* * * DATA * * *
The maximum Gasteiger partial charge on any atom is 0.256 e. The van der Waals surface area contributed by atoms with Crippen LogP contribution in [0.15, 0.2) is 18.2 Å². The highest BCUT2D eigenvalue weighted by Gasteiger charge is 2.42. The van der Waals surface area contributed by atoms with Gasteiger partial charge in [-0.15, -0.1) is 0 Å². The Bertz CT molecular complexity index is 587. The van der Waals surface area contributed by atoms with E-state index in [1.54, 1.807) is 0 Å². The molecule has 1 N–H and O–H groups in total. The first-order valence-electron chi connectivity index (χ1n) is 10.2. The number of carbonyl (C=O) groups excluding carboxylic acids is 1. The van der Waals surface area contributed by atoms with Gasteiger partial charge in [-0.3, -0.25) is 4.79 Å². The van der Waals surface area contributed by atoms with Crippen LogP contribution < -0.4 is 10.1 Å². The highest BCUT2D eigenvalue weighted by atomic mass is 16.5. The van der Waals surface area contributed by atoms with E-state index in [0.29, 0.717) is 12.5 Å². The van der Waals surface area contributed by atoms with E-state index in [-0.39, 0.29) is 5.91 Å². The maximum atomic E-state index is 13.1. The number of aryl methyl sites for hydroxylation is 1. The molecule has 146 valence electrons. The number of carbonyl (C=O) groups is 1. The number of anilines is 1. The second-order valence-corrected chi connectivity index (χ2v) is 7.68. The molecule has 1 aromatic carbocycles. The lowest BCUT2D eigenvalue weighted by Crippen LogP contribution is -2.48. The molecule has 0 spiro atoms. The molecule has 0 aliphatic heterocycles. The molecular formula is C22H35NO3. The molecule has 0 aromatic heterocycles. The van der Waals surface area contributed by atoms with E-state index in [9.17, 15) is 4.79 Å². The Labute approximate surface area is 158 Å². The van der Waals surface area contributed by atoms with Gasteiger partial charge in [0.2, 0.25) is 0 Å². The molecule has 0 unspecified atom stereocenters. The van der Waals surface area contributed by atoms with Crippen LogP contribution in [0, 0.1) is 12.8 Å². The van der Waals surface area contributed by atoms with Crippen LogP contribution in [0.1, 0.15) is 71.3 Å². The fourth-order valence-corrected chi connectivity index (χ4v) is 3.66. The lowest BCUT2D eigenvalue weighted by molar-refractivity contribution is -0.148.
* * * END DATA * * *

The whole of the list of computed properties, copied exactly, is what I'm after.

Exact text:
The maximum Gasteiger partial charge on any atom is 0.256 e. The van der Waals surface area contributed by atoms with Crippen LogP contribution in [0.15, 0.2) is 18.2 Å². The highest BCUT2D eigenvalue weighted by Gasteiger charge is 2.42. The van der Waals surface area contributed by atoms with Gasteiger partial charge in [-0.15, -0.1) is 0 Å². The Bertz CT molecular complexity index is 587. The van der Waals surface area contributed by atoms with E-state index in [1.54, 1.807) is 0 Å². The molecule has 1 N–H and O–H groups in total. The first-order valence-electron chi connectivity index (χ1n) is 10.2. The number of carbonyl (C=O) groups excluding carboxylic acids is 1. The van der Waals surface area contributed by atoms with Gasteiger partial charge in [-0.3, -0.25) is 4.79 Å². The van der Waals surface area contributed by atoms with Crippen LogP contribution < -0.4 is 10.1 Å². The highest BCUT2D eigenvalue weighted by atomic mass is 16.5. The van der Waals surface area contributed by atoms with E-state index in [0.29, 0.717) is 12.5 Å². The van der Waals surface area contributed by atoms with E-state index in [-0.39, 0.29) is 5.91 Å². The maximum atomic E-state index is 13.1. The number of aryl methyl sites for hydroxylation is 1. The molecule has 146 valence electrons. The number of carbonyl (C=O) groups is 1. The number of anilines is 1. The second-order valence-corrected chi connectivity index (χ2v) is 7.68. The molecule has 1 aromatic carbocycles. The lowest BCUT2D eigenvalue weighted by Crippen LogP contribution is -2.48. The molecule has 0 spiro atoms. The molecule has 0 aliphatic heterocycles. The molecular formula is C22H35NO3. The molecule has 0 aromatic heterocycles. The van der Waals surface area contributed by atoms with E-state index in [9.17, 15) is 4.79 Å². The Labute approximate surface area is 158 Å². The van der Waals surface area contributed by atoms with Gasteiger partial charge in [0.2, 0.25) is 0 Å². The molecule has 0 unspecified atom stereocenters. The van der Waals surface area contributed by atoms with Crippen LogP contribution in [0, 0.1) is 12.8 Å². The van der Waals surface area contributed by atoms with Crippen LogP contribution in [0.1, 0.15) is 71.3 Å². The fourth-order valence-corrected chi connectivity index (χ4v) is 3.66. The lowest BCUT2D eigenvalue weighted by molar-refractivity contribution is -0.148.